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NHS Wales to give free sanitary products to inpatients

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The government in Wales has announced it will be offering free sanitary products to all women in hospitals, following the move from NHS England earlier this week.

Health minister Vaughan Gething has today vowed that sanitary products will be offered to patients who are being treated in hospital in Wales, for free.

“It’s unacceptable for anyone not to be able to access essential period products because they can’t afford them”

Vaughan Gething

Speaking of the announcement, he explained how he thought it is “unacceptable” for anyone to not have access to period products because they can’t afford them, especially when they are in hospital.

Mr Gething noted that he has asked officials to work with the health service in Wales to “implement this policy as soon as possible”.

The news follows an announcement from chief executive of NHS England, Simon Stevens, who promised the same move on Monday. Mr Stevens pledged that as of this summer, all women and girls being cared for under NHS England will be given appropriate sanitary products free of charge.

As previously reported by Nursing Times, the announcements come after leading doctors at the British Medical Association called for the change.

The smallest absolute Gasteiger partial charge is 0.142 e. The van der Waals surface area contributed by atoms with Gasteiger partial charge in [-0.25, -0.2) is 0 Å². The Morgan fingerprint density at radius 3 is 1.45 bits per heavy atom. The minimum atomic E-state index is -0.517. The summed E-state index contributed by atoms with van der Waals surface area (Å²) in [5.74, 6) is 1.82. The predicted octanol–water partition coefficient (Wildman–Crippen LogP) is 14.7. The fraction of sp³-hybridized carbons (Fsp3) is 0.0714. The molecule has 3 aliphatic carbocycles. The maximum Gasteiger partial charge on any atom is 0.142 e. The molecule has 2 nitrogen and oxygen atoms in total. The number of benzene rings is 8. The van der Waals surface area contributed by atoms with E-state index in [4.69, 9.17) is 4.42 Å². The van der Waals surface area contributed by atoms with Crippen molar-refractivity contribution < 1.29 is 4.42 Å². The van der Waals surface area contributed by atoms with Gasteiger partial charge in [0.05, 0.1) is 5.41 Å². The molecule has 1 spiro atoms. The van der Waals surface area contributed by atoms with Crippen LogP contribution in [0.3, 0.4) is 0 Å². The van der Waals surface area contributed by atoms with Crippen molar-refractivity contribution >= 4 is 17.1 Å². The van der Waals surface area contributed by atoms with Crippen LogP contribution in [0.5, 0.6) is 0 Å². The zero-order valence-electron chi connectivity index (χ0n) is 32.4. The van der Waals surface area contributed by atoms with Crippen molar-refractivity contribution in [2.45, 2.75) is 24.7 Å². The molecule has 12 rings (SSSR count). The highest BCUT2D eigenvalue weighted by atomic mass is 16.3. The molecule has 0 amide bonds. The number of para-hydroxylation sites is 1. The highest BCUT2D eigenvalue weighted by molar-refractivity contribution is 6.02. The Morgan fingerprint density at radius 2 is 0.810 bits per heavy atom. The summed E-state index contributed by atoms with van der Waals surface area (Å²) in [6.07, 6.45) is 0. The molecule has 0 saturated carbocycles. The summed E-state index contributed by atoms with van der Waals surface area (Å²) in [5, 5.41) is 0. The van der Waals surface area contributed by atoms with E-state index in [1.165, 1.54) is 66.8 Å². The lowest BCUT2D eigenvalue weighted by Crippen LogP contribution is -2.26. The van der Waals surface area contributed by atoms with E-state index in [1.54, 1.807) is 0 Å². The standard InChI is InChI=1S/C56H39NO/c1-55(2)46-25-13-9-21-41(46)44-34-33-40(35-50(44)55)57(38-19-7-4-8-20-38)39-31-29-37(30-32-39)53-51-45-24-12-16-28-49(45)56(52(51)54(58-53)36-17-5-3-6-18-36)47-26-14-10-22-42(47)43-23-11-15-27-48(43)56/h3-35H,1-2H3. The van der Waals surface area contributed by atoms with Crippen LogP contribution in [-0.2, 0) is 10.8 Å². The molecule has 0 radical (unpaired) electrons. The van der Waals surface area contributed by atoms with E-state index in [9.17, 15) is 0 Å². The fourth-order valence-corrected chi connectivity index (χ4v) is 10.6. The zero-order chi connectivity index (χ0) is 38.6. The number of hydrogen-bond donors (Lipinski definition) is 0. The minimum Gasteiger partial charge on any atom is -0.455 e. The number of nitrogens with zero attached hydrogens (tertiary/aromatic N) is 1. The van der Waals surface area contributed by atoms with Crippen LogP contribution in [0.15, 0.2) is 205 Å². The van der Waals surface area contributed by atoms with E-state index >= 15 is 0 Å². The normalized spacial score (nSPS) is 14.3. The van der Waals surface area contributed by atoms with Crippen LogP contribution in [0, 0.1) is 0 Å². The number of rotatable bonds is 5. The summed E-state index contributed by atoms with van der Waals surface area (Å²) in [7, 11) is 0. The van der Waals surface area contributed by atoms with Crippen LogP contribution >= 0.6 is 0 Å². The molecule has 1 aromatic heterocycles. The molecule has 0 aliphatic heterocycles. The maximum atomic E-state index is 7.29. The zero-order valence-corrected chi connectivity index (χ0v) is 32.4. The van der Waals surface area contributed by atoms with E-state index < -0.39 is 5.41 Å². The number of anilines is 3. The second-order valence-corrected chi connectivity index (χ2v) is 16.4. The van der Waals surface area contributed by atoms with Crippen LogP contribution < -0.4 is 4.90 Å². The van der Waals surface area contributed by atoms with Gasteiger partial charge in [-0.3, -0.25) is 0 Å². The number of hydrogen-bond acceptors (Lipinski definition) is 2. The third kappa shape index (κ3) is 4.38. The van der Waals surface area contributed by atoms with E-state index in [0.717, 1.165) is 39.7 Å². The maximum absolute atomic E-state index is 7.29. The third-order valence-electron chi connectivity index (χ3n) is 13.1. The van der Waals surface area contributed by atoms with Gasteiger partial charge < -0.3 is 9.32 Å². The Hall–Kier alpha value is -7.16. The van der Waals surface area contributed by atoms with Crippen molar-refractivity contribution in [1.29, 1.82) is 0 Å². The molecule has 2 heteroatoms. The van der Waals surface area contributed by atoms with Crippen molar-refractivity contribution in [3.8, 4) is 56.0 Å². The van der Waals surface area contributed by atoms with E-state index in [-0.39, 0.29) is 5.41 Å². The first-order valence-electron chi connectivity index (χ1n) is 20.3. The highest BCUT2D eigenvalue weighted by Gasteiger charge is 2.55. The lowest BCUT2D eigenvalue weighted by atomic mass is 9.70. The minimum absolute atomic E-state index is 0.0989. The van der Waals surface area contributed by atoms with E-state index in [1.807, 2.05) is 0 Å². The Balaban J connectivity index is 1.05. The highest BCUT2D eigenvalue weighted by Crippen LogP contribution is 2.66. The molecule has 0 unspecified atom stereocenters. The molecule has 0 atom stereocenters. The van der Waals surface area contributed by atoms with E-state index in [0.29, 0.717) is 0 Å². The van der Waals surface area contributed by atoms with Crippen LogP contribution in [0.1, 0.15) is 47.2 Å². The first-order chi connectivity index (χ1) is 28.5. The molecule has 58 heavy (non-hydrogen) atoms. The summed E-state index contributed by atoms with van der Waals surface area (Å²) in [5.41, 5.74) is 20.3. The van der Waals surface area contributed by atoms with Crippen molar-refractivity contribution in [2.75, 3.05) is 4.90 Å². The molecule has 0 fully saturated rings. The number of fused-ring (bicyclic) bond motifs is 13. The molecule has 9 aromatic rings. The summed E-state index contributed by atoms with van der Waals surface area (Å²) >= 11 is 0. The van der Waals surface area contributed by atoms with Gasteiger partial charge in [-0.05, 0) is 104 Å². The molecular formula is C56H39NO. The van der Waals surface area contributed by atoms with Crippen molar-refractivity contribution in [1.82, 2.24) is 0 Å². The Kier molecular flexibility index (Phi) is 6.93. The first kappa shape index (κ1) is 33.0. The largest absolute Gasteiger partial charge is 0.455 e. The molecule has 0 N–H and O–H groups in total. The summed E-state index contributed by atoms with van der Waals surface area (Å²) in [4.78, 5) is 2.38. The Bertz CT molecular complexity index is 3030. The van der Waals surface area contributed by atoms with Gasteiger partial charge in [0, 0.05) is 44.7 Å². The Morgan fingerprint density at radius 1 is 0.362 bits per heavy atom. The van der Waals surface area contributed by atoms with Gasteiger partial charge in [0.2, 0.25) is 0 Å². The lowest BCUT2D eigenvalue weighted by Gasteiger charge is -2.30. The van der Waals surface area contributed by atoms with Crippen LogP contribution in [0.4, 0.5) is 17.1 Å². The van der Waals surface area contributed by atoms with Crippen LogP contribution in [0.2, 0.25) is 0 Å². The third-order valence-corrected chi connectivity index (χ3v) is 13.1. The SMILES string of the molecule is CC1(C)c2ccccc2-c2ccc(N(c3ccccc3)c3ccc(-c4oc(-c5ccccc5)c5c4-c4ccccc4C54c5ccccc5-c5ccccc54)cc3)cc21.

An investigation carried out by the BMA uncovered that a significant number of trusts and health boards (42%) do not supply such products at all, would only supply small amounts or would supply them only in an emergency.

It was also identified that a number of trusts and health boards listed toiletry items such as razors and shaving foam as being provided to patients for free during their hospital stay, but not sanitary items.

According to the Welsh health service, the government in Wales committed more than £1m to help address period poverty in communities across the country and to improve school toilet facilities in a bid to ensure dignity for young people.

In addition, local authorities in Wales also received £440,000 up until 2020 to tackle period poverty by providing products to people who may otherwise struggle to afford them, through schools or local food banks and shelters.

For school toilet facilities, an additional £700,000 of capital funding has been allocated to improve them to ensure all young people can access good sanitary facilities when they need them and can manage their periods with confidence.

“The Welsh Government is committed to ensuring everyone in Wales is able to access essential period products”

Vaughan Gething

In wake of his recent announcement, Mr Gething said: “The Welsh government is committed to ensuring everyone in Wales is able to access essential period products.

“We have already committed more than £1m to tackle period poverty in our schools and communities,” he added.

“Currently the provision of sanitary products for hospital inpatients varies across Wales as each health board has their own policy,” he said.

The health minister said he wanted to “ensure all women admitted to hospital in Wales can access these essential products”.

“It’s unacceptable for anyone not to be able to access essential period products because they can’t afford them, particularly when they are receiving treatment in hospital,” he said.

“Patients should expect to receive the best possible care in comfort and dignity,” said Mr Gething.

“I have asked our officials to work with NHS Wales to implement this policy as soon as possible,” he said.

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